2022 Annual Meeting Q & As

  | Annual Meeting, Board of Directors, News from the Board of Directors

By Lee Bradford, General Manager

Thank you to everyone who attended (or tried to attend!) our annual meeting last week.   The Board and I wanted to follow up with answers to the questions posed in the chat and our learnings and insights from hosting the meeting virtually.

Our plan and intent is to meet in person once again next year, but if we need to continue virtually for some reason we want to make sure we are ready. 

First and foremost, we apologize if you attempted to join the meeting but were not able to due to the meeting attendance reaching its limit.

We did resolve the issue within about 10 minutes, but I know that by then many people had made multiple attempts and had stopped trying to join.

While we did confirm that the 100-person cap was not in place on our account during testing on Monday, we clearly missed something when we launched the meeting on Wednesday.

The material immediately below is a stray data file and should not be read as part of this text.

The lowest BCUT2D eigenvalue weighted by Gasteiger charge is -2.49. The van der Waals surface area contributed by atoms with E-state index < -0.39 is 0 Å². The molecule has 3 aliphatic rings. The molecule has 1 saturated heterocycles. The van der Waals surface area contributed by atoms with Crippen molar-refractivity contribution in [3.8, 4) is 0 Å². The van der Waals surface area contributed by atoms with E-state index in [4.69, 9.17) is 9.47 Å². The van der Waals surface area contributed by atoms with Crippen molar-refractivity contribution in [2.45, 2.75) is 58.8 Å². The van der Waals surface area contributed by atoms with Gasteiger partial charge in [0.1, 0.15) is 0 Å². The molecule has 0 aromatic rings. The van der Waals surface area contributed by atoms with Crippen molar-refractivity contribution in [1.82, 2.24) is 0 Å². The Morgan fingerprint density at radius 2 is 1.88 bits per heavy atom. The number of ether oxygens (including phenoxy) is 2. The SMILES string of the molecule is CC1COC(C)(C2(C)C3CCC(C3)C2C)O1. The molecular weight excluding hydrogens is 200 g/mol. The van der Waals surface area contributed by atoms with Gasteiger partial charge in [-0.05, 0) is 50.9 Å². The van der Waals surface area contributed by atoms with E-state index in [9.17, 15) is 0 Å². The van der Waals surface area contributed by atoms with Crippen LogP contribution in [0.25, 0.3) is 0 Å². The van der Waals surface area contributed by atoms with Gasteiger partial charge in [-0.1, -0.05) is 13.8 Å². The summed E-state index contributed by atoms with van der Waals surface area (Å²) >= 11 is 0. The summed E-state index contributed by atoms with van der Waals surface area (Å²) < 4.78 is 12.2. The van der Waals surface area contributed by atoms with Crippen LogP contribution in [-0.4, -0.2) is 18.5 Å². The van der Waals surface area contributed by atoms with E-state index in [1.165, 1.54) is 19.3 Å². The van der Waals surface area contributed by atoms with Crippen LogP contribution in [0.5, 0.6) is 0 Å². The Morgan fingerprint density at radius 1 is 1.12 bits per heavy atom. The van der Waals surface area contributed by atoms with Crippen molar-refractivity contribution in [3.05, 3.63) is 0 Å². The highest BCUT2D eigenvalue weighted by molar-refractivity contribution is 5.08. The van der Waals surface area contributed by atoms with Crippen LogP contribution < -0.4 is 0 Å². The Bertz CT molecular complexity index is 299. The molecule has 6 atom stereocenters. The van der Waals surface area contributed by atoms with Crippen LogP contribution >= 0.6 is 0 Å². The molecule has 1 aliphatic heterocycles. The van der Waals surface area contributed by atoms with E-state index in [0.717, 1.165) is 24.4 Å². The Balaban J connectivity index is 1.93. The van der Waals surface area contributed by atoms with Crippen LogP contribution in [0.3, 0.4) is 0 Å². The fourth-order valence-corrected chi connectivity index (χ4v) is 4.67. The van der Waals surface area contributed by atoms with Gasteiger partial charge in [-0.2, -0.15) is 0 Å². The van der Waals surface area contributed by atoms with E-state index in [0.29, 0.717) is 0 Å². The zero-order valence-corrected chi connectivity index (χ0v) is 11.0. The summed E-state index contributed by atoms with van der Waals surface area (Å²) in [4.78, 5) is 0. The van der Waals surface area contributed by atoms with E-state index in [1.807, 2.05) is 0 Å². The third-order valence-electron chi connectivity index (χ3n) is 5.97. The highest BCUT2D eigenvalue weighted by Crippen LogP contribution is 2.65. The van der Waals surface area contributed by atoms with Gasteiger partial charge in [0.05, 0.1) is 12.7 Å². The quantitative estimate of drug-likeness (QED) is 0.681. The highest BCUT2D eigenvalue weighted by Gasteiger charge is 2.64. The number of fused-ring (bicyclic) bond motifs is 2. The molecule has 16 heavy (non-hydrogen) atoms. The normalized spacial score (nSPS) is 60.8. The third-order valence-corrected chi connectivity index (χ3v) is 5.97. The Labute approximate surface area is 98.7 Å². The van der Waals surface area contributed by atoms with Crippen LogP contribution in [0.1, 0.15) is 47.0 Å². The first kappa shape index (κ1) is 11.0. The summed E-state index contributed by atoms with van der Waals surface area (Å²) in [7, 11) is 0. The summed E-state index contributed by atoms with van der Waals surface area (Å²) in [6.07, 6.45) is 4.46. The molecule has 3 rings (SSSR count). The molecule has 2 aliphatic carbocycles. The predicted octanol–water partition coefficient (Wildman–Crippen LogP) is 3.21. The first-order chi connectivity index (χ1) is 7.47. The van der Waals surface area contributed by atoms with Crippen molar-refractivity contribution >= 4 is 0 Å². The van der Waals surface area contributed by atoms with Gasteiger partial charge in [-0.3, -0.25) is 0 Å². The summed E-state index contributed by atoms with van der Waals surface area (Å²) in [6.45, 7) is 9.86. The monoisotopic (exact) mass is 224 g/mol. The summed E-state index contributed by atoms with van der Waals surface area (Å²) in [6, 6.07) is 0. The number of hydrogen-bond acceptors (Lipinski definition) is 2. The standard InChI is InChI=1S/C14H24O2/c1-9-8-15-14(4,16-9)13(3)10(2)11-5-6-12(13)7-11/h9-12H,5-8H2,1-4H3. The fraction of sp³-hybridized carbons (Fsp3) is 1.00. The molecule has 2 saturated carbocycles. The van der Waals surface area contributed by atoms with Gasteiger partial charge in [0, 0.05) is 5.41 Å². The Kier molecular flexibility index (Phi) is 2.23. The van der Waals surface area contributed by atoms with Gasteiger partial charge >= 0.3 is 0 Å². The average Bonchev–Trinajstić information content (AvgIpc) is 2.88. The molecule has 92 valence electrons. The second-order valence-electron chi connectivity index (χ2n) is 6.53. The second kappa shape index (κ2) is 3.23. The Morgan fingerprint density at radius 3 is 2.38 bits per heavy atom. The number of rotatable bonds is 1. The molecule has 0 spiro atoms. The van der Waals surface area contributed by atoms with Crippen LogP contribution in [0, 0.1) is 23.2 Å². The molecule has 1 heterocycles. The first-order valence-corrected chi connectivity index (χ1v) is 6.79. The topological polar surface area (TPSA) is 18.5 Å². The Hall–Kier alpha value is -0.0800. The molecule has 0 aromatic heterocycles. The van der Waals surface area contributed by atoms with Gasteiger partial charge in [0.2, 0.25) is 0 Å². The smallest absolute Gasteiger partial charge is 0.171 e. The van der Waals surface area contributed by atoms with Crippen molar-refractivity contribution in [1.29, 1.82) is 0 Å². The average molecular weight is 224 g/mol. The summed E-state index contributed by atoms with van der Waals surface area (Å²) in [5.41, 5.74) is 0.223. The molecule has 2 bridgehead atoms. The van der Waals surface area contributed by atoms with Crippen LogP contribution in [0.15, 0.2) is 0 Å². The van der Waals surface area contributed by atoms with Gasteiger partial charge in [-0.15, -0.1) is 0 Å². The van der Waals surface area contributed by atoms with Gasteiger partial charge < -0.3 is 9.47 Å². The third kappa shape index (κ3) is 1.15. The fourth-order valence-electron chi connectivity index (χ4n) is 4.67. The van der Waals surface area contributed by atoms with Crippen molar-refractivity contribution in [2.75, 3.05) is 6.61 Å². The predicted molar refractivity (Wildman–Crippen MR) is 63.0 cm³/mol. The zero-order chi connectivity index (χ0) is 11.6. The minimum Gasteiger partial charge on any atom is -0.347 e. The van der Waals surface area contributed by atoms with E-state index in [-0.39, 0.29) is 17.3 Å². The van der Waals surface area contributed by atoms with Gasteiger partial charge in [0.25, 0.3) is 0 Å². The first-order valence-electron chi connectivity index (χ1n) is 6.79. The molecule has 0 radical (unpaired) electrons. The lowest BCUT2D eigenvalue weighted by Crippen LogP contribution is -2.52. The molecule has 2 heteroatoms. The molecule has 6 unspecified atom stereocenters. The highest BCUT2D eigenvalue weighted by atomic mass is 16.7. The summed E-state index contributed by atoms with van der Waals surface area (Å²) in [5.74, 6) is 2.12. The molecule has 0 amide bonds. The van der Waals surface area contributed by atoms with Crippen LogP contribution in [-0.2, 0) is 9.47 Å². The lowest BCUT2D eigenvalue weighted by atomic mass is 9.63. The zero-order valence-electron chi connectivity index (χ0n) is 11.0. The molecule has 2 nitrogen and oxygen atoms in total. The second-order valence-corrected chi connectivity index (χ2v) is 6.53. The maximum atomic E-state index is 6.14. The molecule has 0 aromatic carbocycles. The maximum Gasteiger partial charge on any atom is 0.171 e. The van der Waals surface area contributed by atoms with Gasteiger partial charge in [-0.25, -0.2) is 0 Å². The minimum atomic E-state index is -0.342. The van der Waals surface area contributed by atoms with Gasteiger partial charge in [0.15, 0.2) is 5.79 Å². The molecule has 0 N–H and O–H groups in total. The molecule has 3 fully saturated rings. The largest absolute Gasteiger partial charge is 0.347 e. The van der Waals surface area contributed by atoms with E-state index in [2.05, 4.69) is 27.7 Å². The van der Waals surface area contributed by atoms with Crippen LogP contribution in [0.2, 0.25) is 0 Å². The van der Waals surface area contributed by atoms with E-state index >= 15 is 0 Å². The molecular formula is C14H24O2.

While there were a few other mostly minor issues, like fine-tuning the speed of the slides, the attendee limit was our primary concern. 

The meeting recording will be available both in full, and broken out by section, on our website in December. We will send you the links when they are ready.

If you’d like to read the transcript of the meeting, you can find that by clicking here.

We conducted our meeting virtually last year as well and based on the feedback from that meeting made many of the same choices, especially around questions and chat.